The loss

I had another shitty, wasted night. Pierced through my savings and invested time and energy in a void of sexual frustration, female rejection, bad music, second hand cigarette smoke and unmet expectations. One of those fucking Friday nights in the city.

I thought about sitting down this morning and write the details of last night’s action in one of my columns. A decadent morning ritual from the last year of my life. But I couldn’t. My sister Lorna had a miscarriage. Anything that I write after hearing the news on Thursday seems so fucking irrelevant, shallow and stupid. While my sister spent weeks hiding her pregnancy, I was fucking around, drinking practically every day and whining about my emotions in my obnoxious little written rant. While I was eating my organic salad-and-meat lunch at work, while I was buying some more wine in the supermarket, while I was flirting on Whatsapp; my sister was flushing her dead unborn boy down the toilet, afraid that she was gonna bleed to death.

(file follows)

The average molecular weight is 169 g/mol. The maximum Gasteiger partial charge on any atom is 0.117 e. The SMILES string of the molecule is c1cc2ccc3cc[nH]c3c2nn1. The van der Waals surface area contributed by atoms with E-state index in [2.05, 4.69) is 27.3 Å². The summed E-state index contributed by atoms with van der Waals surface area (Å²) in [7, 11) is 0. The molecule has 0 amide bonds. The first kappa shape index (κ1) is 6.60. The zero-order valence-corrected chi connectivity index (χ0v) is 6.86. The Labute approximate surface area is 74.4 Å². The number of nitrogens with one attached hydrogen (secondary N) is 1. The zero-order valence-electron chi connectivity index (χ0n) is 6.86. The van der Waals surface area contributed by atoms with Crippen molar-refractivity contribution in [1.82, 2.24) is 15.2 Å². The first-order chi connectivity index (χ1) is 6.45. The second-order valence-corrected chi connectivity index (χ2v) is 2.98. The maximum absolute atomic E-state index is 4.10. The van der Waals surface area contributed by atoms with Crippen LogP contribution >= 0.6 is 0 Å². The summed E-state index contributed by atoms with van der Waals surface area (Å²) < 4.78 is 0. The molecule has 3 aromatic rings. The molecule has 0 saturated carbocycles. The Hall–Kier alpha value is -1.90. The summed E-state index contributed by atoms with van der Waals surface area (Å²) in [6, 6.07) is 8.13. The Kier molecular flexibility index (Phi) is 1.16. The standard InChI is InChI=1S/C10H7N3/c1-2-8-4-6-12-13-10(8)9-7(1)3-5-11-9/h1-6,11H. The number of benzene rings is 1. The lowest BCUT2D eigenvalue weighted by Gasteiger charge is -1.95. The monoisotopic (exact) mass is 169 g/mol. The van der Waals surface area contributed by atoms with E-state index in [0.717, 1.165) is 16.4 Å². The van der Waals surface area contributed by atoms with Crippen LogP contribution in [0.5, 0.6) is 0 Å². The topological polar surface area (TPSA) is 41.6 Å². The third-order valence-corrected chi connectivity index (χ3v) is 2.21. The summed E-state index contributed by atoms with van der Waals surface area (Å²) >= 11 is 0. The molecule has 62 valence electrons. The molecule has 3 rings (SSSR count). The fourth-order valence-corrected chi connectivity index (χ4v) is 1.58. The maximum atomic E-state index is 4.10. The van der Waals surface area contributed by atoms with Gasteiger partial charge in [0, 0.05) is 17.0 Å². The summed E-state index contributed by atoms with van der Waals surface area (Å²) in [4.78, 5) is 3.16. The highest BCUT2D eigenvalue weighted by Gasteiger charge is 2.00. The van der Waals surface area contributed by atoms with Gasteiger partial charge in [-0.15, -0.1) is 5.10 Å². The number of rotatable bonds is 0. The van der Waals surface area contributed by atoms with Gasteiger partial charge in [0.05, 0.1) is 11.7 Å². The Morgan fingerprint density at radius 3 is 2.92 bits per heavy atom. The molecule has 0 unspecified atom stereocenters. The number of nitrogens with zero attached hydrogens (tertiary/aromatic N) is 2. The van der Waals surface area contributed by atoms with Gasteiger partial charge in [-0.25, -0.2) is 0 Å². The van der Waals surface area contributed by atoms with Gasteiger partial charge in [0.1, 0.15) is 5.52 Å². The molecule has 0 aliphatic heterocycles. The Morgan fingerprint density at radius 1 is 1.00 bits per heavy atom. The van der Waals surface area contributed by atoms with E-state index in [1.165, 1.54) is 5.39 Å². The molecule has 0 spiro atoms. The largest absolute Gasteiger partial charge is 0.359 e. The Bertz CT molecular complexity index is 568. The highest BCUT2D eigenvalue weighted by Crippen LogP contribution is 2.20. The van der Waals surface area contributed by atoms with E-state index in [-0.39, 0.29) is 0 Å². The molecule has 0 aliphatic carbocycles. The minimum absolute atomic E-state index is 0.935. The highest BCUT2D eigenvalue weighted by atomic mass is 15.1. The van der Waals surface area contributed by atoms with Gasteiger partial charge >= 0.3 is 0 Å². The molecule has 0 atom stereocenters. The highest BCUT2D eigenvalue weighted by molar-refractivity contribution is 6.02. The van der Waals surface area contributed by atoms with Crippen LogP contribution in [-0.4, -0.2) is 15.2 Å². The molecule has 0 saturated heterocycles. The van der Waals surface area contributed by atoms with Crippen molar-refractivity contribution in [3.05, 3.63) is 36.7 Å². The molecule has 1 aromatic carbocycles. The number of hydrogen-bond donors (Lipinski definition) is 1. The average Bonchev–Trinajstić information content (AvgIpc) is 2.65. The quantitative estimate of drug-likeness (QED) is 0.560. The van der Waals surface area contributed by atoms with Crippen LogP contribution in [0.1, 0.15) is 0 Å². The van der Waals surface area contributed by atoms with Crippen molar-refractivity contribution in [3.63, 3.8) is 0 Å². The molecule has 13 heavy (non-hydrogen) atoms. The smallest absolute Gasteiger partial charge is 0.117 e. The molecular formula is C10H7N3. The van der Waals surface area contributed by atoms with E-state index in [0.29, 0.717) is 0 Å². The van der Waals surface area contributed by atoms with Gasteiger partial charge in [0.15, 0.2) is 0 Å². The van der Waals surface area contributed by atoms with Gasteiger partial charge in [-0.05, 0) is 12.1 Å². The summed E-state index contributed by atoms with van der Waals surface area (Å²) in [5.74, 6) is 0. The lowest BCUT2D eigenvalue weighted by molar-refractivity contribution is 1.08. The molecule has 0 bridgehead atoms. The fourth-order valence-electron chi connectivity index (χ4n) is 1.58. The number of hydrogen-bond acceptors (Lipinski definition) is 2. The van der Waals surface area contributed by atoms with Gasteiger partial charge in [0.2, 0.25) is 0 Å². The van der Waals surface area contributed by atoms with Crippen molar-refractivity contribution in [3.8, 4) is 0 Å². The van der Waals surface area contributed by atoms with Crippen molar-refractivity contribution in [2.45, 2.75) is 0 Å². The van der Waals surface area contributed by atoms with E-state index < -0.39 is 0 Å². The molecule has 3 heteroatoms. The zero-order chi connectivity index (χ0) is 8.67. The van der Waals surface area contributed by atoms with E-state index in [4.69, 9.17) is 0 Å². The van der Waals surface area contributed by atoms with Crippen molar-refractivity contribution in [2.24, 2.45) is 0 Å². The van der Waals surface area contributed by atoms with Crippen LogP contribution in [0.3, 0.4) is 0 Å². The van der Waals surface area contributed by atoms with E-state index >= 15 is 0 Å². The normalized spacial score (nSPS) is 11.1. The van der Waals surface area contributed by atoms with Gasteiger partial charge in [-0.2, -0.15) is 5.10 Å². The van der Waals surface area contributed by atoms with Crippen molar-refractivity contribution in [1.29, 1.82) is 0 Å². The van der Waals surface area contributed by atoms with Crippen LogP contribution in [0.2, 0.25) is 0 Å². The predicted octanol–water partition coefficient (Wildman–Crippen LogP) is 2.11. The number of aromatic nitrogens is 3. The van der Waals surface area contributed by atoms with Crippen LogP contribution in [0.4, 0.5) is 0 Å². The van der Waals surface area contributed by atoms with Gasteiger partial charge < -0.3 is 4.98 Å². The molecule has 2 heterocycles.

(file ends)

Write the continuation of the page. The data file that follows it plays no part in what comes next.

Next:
Guilt is a very useless feeling to have, but it’s the only thing that seems right at the moment. More than a few words of comfort, I couldn’t do shit for my sister. From my white privileged throne in Copenhagen, words is all I could give. The fucking Writer with his fucking words.

How come life turned out so different for me and my sister? We had the same shitty dad, were raised in the same tiny flat in the slums, ate the same food and went to the same public primary school. The pressure of being the first-born played a role, for sure. But there’s much more to it. Much more that I don’t know if I will ever find out. Me and my siblings all took different paths. They know more about me than I will ever know about all of them combined. Some oldest brother I am.

Me and my siblings don’t look alike. It’s like life’s way of saying “You will grow to be complete strangers to each other.” And we are. And we simply don’t seem to care. That’s the Hernández way. Born with no deep emotional connections. Detached from this world and the people around us.

I wonder what it feels like to have a family. The normalized, caring and loving family I grew up seeing on tv and at my friends’. Would I have become a completely different person if I had it? Would that person be better than me? He probably would be. And he most certainly wouldn’t be asking himself these fucking questions from his cold flat in Denmark

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